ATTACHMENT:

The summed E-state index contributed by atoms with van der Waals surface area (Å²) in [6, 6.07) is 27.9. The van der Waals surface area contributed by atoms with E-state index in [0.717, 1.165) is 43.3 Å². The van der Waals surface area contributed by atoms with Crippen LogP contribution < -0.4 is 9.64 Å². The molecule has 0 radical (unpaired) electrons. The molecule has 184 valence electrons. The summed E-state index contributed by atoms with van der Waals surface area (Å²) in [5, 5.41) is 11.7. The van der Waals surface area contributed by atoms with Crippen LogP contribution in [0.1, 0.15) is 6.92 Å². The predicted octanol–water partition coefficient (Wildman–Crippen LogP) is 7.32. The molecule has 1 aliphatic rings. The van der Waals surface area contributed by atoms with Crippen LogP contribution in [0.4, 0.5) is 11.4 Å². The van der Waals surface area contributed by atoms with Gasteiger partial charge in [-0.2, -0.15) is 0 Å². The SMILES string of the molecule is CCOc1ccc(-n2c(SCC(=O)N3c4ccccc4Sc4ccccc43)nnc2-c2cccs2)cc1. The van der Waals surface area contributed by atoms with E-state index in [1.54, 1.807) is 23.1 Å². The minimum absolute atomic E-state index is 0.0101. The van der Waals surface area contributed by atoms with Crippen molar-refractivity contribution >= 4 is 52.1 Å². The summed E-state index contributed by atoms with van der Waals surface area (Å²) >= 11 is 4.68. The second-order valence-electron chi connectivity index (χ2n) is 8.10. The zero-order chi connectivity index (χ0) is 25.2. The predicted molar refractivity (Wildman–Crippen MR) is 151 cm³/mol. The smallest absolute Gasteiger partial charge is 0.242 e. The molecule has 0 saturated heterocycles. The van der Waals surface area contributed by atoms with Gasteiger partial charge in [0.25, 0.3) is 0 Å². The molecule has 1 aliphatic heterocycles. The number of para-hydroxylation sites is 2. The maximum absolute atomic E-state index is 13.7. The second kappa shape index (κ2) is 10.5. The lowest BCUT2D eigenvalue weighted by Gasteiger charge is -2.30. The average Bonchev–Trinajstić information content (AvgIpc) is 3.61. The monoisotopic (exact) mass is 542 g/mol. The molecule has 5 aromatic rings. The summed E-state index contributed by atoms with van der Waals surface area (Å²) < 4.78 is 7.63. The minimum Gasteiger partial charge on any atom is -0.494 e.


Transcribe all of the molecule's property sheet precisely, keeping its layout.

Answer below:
The summed E-state index contributed by atoms with van der Waals surface area (Å²) in [6, 6.07) is 27.9. The van der Waals surface area contributed by atoms with E-state index in [0.717, 1.165) is 43.3 Å². The van der Waals surface area contributed by atoms with Crippen LogP contribution < -0.4 is 9.64 Å². The molecule has 0 radical (unpaired) electrons. The molecule has 184 valence electrons. The summed E-state index contributed by atoms with van der Waals surface area (Å²) in [5, 5.41) is 11.7. The van der Waals surface area contributed by atoms with Crippen LogP contribution in [0.1, 0.15) is 6.92 Å². The predicted octanol–water partition coefficient (Wildman–Crippen LogP) is 7.32. The molecule has 1 aliphatic rings. The van der Waals surface area contributed by atoms with Crippen LogP contribution in [0.4, 0.5) is 11.4 Å². The van der Waals surface area contributed by atoms with Gasteiger partial charge in [-0.2, -0.15) is 0 Å². The SMILES string of the molecule is CCOc1ccc(-n2c(SCC(=O)N3c4ccccc4Sc4ccccc43)nnc2-c2cccs2)cc1. The van der Waals surface area contributed by atoms with E-state index in [1.54, 1.807) is 23.1 Å². The minimum absolute atomic E-state index is 0.0101. The van der Waals surface area contributed by atoms with Crippen molar-refractivity contribution >= 4 is 52.1 Å². The summed E-state index contributed by atoms with van der Waals surface area (Å²) >= 11 is 4.68. The second-order valence-electron chi connectivity index (χ2n) is 8.10. The zero-order chi connectivity index (χ0) is 25.2. The predicted molar refractivity (Wildman–Crippen MR) is 151 cm³/mol. The smallest absolute Gasteiger partial charge is 0.242 e. The molecule has 0 saturated heterocycles. The van der Waals surface area contributed by atoms with Gasteiger partial charge in [0.25, 0.3) is 0 Å². The molecule has 1 aliphatic heterocycles. The number of para-hydroxylation sites is 2. The maximum absolute atomic E-state index is 13.7. The second kappa shape index (κ2) is 10.5. The lowest BCUT2D eigenvalue weighted by Gasteiger charge is -2.30. The average Bonchev–Trinajstić information content (AvgIpc) is 3.61. The monoisotopic (exact) mass is 542 g/mol. The molecule has 5 aromatic rings. The summed E-state index contributed by atoms with van der Waals surface area (Å²) < 4.78 is 7.63. The minimum Gasteiger partial charge on any atom is -0.494 e.